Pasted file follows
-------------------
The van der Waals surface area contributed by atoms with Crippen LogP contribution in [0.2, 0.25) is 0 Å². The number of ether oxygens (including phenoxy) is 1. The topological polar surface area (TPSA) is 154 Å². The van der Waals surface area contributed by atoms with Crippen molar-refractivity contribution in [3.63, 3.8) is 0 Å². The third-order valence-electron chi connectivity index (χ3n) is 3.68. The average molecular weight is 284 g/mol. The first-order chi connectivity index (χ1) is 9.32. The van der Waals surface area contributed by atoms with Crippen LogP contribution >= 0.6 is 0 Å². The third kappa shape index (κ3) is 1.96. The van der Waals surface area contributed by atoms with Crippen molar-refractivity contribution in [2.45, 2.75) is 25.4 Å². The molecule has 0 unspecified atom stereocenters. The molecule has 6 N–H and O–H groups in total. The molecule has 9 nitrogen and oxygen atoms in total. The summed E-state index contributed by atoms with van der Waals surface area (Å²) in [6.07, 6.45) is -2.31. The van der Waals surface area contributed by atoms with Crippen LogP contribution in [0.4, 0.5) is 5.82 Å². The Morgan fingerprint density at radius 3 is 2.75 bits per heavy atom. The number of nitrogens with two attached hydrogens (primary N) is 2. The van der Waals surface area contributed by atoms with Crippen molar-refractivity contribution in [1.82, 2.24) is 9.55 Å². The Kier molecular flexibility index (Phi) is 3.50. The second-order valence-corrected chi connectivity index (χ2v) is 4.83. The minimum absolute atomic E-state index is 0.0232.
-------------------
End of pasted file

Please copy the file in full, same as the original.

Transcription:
The van der Waals surface area contributed by atoms with Crippen LogP contribution in [0.2, 0.25) is 0 Å². The number of ether oxygens (including phenoxy) is 1. The topological polar surface area (TPSA) is 154 Å². The van der Waals surface area contributed by atoms with Crippen molar-refractivity contribution in [3.63, 3.8) is 0 Å². The third-order valence-electron chi connectivity index (χ3n) is 3.68. The average molecular weight is 284 g/mol. The first-order chi connectivity index (χ1) is 9.32. The van der Waals surface area contributed by atoms with Crippen LogP contribution >= 0.6 is 0 Å². The third kappa shape index (κ3) is 1.96. The van der Waals surface area contributed by atoms with Crippen molar-refractivity contribution in [2.45, 2.75) is 25.4 Å². The molecule has 0 unspecified atom stereocenters. The molecule has 6 N–H and O–H groups in total. The molecule has 9 nitrogen and oxygen atoms in total. The summed E-state index contributed by atoms with van der Waals surface area (Å²) in [6.07, 6.45) is -2.31. The van der Waals surface area contributed by atoms with Crippen LogP contribution in [0.4, 0.5) is 5.82 Å². The Morgan fingerprint density at radius 3 is 2.75 bits per heavy atom. The number of nitrogens with two attached hydrogens (primary N) is 2. The van der Waals surface area contributed by atoms with Crippen molar-refractivity contribution in [1.82, 2.24) is 9.55 Å². The Kier molecular flexibility index (Phi) is 3.50. The second-order valence-corrected chi connectivity index (χ2v) is 4.83. The minimum absolute atomic E-state index is 0.0232.